NM agrees to pay $700K to settle CO discrimination lawsuit
The state has agreed to pay $700,000 to COs who say they were discriminated against because of their age
Albuquerque Journal, N.M.
ALBUQUERQUE, NM — The state of New Mexico has agreed to pay $700,000 to Corrections Department employees who said they were discriminated against because of their age, and then retaliated against after making allegations against the state.
The settlement allows the New Mexico Corrections Department to deny allegations of age discrimination and retaliation while still paying out the settlement and subjecting itself to various types of monitoring for the next two years, according to a settlement agreement filed in U.S. District Court in New Mexico last week.
About 70 corrections employees will get a share of the settlement, which will be divided among them based on the facts of their particular complaints, said Loretta Medina, the supervisor trial attorney for the U.S. Equal Employment Opportunity Commission in New Mexico.
The complaint, which was filed in 2015, has three named complainants: Richard Henderson, Robert Tenorio and Paul Martinez, Sr. Much of the allegations happened at the Central New Mexico Correctional Facility in Los Lunas around 2010 to 2013.
According to the complaint, Henderson, a longtime corrections officer, rose through the ranks to captain when, at the age of 49, he applied for the rank of major at the Los Lunas prison. He said in the complaint that during the application process he was interviewed by Warden Anthony Romero, who reportedly said he wanted to fill the position with someone with “longevity.” A 31-year-old man with less experience was ultimately hired to the major rank, according to the complaint.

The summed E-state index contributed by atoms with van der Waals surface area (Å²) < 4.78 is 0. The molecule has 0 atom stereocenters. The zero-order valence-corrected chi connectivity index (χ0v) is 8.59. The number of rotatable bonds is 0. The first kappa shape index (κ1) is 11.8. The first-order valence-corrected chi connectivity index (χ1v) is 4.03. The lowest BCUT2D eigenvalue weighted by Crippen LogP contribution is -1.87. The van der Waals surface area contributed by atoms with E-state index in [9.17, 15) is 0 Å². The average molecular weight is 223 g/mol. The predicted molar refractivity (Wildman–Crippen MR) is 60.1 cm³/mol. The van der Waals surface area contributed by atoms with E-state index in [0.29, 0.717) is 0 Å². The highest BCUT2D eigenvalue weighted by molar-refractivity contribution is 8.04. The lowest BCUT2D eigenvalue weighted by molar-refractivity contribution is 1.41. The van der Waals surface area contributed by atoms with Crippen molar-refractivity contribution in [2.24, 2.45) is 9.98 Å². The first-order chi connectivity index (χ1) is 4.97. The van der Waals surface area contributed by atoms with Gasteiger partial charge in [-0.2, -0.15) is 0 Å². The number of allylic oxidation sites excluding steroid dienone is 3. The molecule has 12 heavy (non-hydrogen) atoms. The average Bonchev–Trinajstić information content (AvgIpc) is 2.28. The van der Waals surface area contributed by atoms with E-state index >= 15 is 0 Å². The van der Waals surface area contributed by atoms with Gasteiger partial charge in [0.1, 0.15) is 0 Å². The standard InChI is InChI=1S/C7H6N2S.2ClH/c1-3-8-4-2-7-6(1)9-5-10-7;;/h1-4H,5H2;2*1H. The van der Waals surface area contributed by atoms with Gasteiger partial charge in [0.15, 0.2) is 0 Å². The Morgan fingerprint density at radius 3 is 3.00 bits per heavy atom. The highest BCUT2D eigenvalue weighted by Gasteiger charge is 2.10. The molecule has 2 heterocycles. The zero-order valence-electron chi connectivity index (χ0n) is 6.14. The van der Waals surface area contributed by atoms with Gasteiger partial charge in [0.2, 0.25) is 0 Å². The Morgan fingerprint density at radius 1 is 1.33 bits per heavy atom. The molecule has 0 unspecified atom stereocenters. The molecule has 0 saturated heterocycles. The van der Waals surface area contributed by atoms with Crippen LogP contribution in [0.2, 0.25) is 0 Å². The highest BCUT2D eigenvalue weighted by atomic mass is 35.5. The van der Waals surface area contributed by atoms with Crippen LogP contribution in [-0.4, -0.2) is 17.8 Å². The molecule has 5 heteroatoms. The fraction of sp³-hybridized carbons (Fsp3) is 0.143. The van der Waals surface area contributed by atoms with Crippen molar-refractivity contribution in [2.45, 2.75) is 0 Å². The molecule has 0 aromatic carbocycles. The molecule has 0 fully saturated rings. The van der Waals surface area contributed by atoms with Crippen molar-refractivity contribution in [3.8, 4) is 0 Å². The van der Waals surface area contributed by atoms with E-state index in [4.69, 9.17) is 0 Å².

After not getting the promotion, Henderson filed an EEOC complaint, alleging discrimination.
According to the complaint, Romero then ordered Tenorio, a deputy warden at the facility, to “find policy or procedure violations by Henderson for allegedly failing to properly notify the Warden of undue familiarity between an inmate and a corrections employee,” according to the complaint.
Tenorio, who was 53 at the time, said in the complaint that he completed the investigation and found that Henderson didn’t violate any policies and procedures. Tenorio said he was discriminated against after not finding any policy violations against Henderson.
In 2012, Tenorio was fired for alleged policy violations, including alleged undue familiarity with an inmate, conflict of interest, and refusal to submit to a polygraph, which he denied, according to the complaint.
Paul Martinez, another corrections officer named in the complaint, was 58 years old in 2013 when he sought a job in the Security Threat Intelligence Unit at the Los Lunas prison. He said he was passed over for someone with less experience.
Romero and other officials from the Corrections Department didn’t return phone calls and emails on Monday.
“Employers who make employment decisions based on stereotypical notions of an older worker’s ability to work risk losing good employees who bring valuable experience and skill to their jobs,” said Regional Attorney Mary Jo O’Neill of the EEOC’s Phoenix District Office. “The EEOC will vigorously enforce the laws prohibiting age discrimination and retaliation against workers who have the courage to complain about it.”
©2019 the Albuquerque Journal (Albuquerque, N.M.)